AUSTIN, Texas — Texas Gov. Rick Perry has spent a record 14 years in office vanquishing nearly all who dared confront him: political rivals, moms against mandatory vaccines for sixth graders, a coyote in the wrong place at the wrong time.
But with eight months left on the job and a decision to make about the 2016 presidential race, the long-serving governor known for his Texas swagger is now the focus of a grand jury investigation that could cause more difficulty than any adversary has.
What should have been a political victory lap for Perry could now wind up in a final tussle that has implications for his political future.
“Gov. Perry is used to being challenged every step of the way in almost every issue. In that sense, this is not significantly different,” said Ray Sullivan, Perry’s onetime chief of staff and a former spokesman. “This just comes with the territory.”
A judge seated a grand jury in Austin this week to consider whether Perry, who is weighing another run for the White House, abused his power when he carried out a threat to veto $7.5 million in state funding for public corruption prosecutors last summer.
Aides to Perry say he legally exercised his veto power. Others say Perry was abusing his state office and is finally getting his comeuppance.
The state Public Integrity Unit operates under Travis County District Attorney Rosemary Lehmberg, a Democrat who has been the subject of Republican grumbling that the office investigates through a partisan lens. Lehmberg, who took office in 2009, was convicted of drunken-driving last year and filmed in a jailhouse video berating officers following her arrest.
Perry called on Lehmberg to resign and torpedoed the funding when she didn’t.
Craig McDonald, whose public watchdog group filed a complaint that a Texas judge took seriously enough to hire a special prosecutor, said the veto embodied a brash governor who’s gotten too accustomed to dictating to others.
“He threatened her in broad daylight just like it was high noon,” said McDonald, the executive director of Texans for Public Justice. “I think it’s indicative of perhaps someone in the office a little too long.”
Lehmberg, who served about half of a 45-day jail sentence, has called Perry’s attempts to remove her partisan. The public corruption unit, which prosecuted former Republican U.S. House Majority Leader Tom DeLay in 2010 on charges of laundering campaign funds, now runs on a smaller budget with local taxpayer funds and a scaled-back staff.
Special Prosecutor Michael McCrum has said he has specific concerns about the governor’s conduct but refused to elaborate. Perry’s office has hired a high-profile defense attorney, David Botsford of Austin, who is being paid $450 hourly and with public funds.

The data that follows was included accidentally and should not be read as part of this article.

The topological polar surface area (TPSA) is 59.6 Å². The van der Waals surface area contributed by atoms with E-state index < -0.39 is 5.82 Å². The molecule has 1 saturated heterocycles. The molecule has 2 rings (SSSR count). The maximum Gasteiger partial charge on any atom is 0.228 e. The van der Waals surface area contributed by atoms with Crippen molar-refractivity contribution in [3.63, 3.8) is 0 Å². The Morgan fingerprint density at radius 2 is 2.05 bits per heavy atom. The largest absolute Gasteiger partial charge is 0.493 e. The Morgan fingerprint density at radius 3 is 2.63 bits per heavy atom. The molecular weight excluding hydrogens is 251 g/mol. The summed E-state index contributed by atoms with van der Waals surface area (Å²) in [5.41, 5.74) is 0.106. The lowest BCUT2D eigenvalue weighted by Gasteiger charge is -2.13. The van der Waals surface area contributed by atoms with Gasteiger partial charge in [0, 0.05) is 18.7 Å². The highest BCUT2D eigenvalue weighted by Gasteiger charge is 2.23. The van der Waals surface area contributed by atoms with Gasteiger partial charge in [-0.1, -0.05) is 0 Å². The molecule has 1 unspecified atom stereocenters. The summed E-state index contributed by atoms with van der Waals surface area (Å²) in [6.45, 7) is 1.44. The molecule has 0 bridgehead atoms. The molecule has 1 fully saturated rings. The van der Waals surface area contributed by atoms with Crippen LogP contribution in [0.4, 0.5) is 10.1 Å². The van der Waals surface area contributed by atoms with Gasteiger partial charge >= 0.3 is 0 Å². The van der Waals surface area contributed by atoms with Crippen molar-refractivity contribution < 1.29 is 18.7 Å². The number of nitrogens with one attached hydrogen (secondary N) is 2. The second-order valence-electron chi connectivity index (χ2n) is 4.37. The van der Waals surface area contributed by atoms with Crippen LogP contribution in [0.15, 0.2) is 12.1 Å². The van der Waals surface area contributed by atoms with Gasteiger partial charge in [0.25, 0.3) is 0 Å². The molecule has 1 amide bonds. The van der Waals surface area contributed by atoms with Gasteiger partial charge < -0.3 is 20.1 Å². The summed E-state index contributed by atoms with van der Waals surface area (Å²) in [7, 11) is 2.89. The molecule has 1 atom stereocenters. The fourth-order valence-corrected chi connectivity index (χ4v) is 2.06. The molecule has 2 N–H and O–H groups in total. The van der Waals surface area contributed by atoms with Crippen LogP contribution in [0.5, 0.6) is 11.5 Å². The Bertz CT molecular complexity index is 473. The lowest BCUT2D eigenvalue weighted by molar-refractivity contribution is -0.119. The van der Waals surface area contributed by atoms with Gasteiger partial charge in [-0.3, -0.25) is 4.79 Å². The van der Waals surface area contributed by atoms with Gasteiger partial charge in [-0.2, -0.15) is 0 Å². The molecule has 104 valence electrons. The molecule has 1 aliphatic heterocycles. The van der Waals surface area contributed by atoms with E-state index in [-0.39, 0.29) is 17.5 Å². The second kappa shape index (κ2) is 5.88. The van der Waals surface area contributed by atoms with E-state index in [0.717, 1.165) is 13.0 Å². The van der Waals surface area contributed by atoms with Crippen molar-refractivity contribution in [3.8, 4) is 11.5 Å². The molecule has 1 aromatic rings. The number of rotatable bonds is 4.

The grand jury is impaneled for three months. In the original complaint, McDonald accused Perry of breaking laws related to coercion of a public servant and abuse of official capacity.
Perry never lost an election until his run for the Republican presidential nomination flamed out in 2012. If he makes another bid upon leaving office in January, he’s positioned to boast of an even more robust Texas economy and to project a slightly toned down image: he now wears a pair of thick-framed glasses and seldom slides on his cowboy boots anymore.
But the grand jury probe could draw attention back to more contentious issues, even if Perry is not indicted. And if the panel does pursue charges, “that would be very, very hard to overcome, particularly because voters already have a perception of him in their mind, and right now he’s been busy cleaning that perception up,” said Ford O’Connell, a Republican strategist in Washington. “It would put him on life support as a presidential candidate.”
A Texas governor hasn’t been indicted since 1917. Democrat James E. Ferguson was eventually convicted on 10 charges, impeached and removed from office for vetoing funding for the University of Texas after objecting to some faculty members.
Some legal experts see the allegations against Perry as shaky.
“If the governor were to pressure someone to not prosecute someone, that would be some violation of some clear legal duty. Pressuring them to quit? That’s a little less clear,” said David Kwok, a law professor at the University of Houston.